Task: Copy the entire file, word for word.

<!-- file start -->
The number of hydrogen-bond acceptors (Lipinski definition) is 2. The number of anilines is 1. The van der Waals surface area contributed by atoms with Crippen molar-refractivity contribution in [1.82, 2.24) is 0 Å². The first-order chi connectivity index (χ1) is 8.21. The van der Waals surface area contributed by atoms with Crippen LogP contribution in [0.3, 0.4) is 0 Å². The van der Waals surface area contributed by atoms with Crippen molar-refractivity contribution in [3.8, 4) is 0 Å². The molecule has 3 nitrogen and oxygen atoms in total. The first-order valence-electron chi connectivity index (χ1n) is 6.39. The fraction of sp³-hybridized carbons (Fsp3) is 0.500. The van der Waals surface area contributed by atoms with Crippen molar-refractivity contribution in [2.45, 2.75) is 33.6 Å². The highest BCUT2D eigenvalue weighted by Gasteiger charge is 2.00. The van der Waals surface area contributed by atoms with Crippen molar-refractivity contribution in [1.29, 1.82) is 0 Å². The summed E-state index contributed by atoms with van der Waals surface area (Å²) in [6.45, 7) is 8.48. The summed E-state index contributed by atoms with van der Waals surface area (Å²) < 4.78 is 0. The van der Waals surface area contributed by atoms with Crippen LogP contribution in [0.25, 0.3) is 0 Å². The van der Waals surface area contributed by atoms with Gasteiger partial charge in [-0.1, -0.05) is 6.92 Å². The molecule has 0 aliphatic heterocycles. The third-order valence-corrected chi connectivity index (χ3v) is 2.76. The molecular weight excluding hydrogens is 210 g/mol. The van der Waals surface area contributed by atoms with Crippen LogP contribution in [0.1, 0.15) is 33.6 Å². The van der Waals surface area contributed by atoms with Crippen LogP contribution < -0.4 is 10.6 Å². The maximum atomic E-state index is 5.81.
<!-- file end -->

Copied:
The number of hydrogen-bond acceptors (Lipinski definition) is 2. The number of anilines is 1. The van der Waals surface area contributed by atoms with Crippen molar-refractivity contribution in [1.82, 2.24) is 0 Å². The first-order chi connectivity index (χ1) is 8.21. The van der Waals surface area contributed by atoms with Crippen LogP contribution in [0.3, 0.4) is 0 Å². The van der Waals surface area contributed by atoms with Crippen molar-refractivity contribution in [3.8, 4) is 0 Å². The molecule has 3 nitrogen and oxygen atoms in total. The first-order valence-electron chi connectivity index (χ1n) is 6.39. The fraction of sp³-hybridized carbons (Fsp3) is 0.500. The van der Waals surface area contributed by atoms with Crippen molar-refractivity contribution in [2.45, 2.75) is 33.6 Å². The highest BCUT2D eigenvalue weighted by Gasteiger charge is 2.00. The van der Waals surface area contributed by atoms with Crippen molar-refractivity contribution in [1.29, 1.82) is 0 Å². The summed E-state index contributed by atoms with van der Waals surface area (Å²) in [6.45, 7) is 8.48. The summed E-state index contributed by atoms with van der Waals surface area (Å²) < 4.78 is 0. The van der Waals surface area contributed by atoms with Crippen LogP contribution in [0.25, 0.3) is 0 Å². The van der Waals surface area contributed by atoms with Gasteiger partial charge in [-0.1, -0.05) is 6.92 Å². The molecule has 0 aliphatic heterocycles. The third-order valence-corrected chi connectivity index (χ3v) is 2.76. The molecular weight excluding hydrogens is 210 g/mol. The van der Waals surface area contributed by atoms with Crippen LogP contribution in [0.1, 0.15) is 33.6 Å². The van der Waals surface area contributed by atoms with Crippen LogP contribution < -0.4 is 10.6 Å². The maximum atomic E-state index is 5.81.